Economic Issues for Think Tanks and Radio Talk Show Hosts – Capitalism and Socialism
Welcome to today’s talk, on this rather interesting day of October, 22, 2012, yes a Monday, with an interesting stock market roller coaster and the last presidential debate https://sslcnow.com . It appears that the economy is indeed still front and center. As the earnings on Wall Street roll in we see significant headwinds for our economy which will affect the outcome of this election, either a narrow margin of victory for the incumbent or perhaps a surprise loss. Some would say that this economy will be one that affects America’s future, and everyone has their views on how and why.
Since you are amongst the politically inclined, and economically wise, I think today we ought to talk about socialism and capitalism. Okay so, for this radio show or if you are reading the transcript in an online article let’s set some ground rules. First off, I talk and you listen, and after I am completed you can call in or if you are reading this online, you may leave a comment below. Realize that you must have an intellectual reason for responding, not just rehashed talking points, or something you read somewhere, we have already heard those issues – so bring your mind and comments anew. Now then, let me begin, my first topic is;
1.) Too Much Choice – Sure Blame it On Free-Market Capitalism If You Want, But I “Like” It
There was an interesting article in Brain World Fall 2012 issue titled; “I Can’t Decide – Why an Increase in Choices Decreases Our Happiness,” by Lauran Migliore. The author suggests that having too much free-market capitalism and too many purchase choices we are somehow hurting our souls, brains, and psyche, which might sound like a legitimate argument on the surface, but I would submit to you that those communists that only ate bread and potatoes could not possibly have been as happy as I am going into my local grocery store with an abundance of everything, almost anything I could possibly ever want to eat.
Personally, I don’t want to wear a Mao outfit like everyone else, nor do I want to drive a car like everyone else, and I would submit to you that specialization is a good thing and leads to choices to exercise our individuality, pursue happiness, and enjoy our life experiences with total freedom – “Freedom of Choice” as Milton Friedman would have exclaimed. Socialism is more often than not where individualism is reduced to the low self-esteem experience of the Borg. Where everyone belongs to the whole and is to find happiness in something bigger than self, thus, negating self, meaning self-actualization is not and cannot be realized. Don’t buy it; read Ayn Rand’s novels.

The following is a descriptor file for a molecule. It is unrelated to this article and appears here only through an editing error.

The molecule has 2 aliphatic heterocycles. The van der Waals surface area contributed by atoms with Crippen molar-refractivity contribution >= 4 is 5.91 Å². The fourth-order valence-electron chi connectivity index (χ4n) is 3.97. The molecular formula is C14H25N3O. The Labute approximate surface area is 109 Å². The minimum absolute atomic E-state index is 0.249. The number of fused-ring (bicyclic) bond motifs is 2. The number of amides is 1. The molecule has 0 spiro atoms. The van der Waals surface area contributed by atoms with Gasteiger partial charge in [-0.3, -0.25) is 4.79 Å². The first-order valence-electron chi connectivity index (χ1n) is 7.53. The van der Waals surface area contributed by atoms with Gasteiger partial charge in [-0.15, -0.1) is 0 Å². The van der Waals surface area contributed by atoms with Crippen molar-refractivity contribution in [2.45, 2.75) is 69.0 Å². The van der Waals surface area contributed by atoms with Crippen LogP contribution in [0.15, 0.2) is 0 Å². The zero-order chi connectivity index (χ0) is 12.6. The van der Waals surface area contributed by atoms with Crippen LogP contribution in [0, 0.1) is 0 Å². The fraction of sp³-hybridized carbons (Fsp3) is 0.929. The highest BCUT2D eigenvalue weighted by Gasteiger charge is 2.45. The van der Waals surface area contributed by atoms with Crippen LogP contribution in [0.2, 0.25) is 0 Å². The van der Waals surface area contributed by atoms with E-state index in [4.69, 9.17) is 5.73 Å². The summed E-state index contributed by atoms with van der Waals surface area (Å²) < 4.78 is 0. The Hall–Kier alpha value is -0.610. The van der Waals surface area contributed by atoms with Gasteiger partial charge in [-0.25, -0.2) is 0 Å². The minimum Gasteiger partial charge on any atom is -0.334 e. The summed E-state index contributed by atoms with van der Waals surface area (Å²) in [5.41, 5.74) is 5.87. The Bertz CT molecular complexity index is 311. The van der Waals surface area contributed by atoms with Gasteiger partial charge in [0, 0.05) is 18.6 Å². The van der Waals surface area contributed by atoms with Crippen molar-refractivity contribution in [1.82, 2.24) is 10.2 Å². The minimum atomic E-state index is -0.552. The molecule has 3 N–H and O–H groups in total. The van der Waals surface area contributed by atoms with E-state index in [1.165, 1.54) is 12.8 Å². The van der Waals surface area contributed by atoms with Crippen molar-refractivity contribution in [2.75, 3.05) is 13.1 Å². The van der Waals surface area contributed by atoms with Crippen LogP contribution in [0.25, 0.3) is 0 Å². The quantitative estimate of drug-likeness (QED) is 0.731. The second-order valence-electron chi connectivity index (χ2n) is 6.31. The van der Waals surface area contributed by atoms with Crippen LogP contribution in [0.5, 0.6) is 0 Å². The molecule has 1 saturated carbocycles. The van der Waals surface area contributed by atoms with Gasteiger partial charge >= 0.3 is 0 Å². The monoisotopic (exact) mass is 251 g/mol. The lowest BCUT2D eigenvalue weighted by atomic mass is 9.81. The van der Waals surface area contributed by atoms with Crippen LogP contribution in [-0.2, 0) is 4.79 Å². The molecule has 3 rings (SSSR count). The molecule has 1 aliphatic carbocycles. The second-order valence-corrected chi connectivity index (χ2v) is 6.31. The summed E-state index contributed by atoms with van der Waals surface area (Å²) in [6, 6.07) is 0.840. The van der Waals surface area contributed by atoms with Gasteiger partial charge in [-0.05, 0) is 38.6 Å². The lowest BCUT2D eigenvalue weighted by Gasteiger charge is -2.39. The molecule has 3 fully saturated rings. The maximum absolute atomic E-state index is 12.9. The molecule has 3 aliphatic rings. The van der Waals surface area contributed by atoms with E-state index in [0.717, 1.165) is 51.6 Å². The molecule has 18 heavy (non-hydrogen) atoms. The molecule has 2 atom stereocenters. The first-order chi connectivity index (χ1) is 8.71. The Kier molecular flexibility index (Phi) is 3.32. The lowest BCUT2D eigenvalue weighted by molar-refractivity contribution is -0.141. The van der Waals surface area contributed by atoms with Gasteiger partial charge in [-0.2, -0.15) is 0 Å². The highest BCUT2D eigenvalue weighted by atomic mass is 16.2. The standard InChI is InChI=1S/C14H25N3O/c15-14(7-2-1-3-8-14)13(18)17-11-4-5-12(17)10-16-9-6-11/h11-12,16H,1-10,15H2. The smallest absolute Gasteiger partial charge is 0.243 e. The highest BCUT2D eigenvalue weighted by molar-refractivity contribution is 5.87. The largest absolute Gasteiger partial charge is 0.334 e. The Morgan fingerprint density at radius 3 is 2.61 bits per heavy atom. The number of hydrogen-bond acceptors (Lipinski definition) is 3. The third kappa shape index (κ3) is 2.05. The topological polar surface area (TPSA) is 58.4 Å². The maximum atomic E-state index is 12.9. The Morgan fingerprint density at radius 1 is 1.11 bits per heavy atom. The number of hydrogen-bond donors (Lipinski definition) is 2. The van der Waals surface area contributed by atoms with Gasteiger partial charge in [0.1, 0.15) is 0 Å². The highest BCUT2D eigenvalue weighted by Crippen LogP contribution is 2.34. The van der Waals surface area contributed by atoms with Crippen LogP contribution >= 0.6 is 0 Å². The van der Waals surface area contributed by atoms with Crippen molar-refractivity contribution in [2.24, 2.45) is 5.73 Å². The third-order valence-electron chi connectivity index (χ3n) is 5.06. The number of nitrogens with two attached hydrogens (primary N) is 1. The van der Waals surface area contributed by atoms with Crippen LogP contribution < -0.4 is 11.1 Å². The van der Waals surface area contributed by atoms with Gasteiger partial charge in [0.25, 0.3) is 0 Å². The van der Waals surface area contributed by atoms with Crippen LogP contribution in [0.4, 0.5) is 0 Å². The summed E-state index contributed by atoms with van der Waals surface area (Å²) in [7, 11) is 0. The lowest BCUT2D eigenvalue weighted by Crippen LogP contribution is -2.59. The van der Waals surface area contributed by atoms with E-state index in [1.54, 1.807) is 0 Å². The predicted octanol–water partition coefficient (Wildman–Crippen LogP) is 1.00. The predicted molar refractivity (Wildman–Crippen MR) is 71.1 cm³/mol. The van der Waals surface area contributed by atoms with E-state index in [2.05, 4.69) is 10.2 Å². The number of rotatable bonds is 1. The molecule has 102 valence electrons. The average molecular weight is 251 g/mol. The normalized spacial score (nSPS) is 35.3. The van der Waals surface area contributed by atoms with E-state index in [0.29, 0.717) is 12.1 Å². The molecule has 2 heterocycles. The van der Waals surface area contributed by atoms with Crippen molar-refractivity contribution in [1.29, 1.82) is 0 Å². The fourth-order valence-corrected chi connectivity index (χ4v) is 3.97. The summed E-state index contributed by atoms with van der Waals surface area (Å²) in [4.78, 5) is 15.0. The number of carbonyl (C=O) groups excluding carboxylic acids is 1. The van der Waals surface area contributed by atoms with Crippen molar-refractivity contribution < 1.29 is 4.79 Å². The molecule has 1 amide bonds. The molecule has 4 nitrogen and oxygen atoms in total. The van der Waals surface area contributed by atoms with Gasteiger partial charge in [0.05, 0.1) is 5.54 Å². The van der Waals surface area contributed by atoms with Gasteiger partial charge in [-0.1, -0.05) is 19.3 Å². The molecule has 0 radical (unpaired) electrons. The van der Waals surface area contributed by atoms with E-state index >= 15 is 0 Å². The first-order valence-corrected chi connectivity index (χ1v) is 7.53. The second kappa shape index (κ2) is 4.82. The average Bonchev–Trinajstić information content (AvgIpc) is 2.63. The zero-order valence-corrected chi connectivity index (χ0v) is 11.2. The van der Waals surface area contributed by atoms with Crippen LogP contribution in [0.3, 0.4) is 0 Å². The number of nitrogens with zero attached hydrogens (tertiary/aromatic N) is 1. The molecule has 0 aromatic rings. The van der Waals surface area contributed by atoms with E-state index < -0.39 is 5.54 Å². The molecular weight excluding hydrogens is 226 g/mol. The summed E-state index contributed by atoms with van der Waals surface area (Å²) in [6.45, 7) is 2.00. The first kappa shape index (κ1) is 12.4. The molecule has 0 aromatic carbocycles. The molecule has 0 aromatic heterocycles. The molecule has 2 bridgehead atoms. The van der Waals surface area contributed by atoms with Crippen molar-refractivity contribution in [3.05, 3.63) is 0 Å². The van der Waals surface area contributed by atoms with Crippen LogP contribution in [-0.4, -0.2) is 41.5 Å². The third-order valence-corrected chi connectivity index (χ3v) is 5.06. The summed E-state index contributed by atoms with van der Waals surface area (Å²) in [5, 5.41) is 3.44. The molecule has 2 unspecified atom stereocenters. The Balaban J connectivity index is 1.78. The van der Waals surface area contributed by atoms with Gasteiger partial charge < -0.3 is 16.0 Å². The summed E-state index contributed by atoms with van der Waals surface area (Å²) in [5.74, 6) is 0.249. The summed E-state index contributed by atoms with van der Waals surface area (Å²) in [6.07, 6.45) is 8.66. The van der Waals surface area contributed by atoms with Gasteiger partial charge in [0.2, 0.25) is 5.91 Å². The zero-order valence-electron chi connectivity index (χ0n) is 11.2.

Those who condemn free-market capitalism ought to realize the benefits of choice, even the abundance of options for personalization and freedom of expression. Finding ways to further attack abundance, even for an academic “social scientist” is rather puzzling and aggrandizing in a self-serving agenda driven way. Fortunately, although this study might have amble data points to suggest their hypothesis, I for one certainly wouldn’t want the alternative – little or no choice. This is far from the first study of this type still, the opposite side of the coin isn’t so pretty either.
Do we blame large corporations for so many options in our retail marts? Are corporations with their advertising and marketing, along with branding confusing consumers, getting people all caught up in the fear of loss in case they make the wrong decision with their purchases? Are they to blame? I find that rather a harsh contrast to the socialist academic viewpoint – almost hypocritical, as the alternative would be fewer jobs, fewer companies, fewer people employed. Perhaps, everyone could only drive a white car, and they’d all be the same – would that make you happier?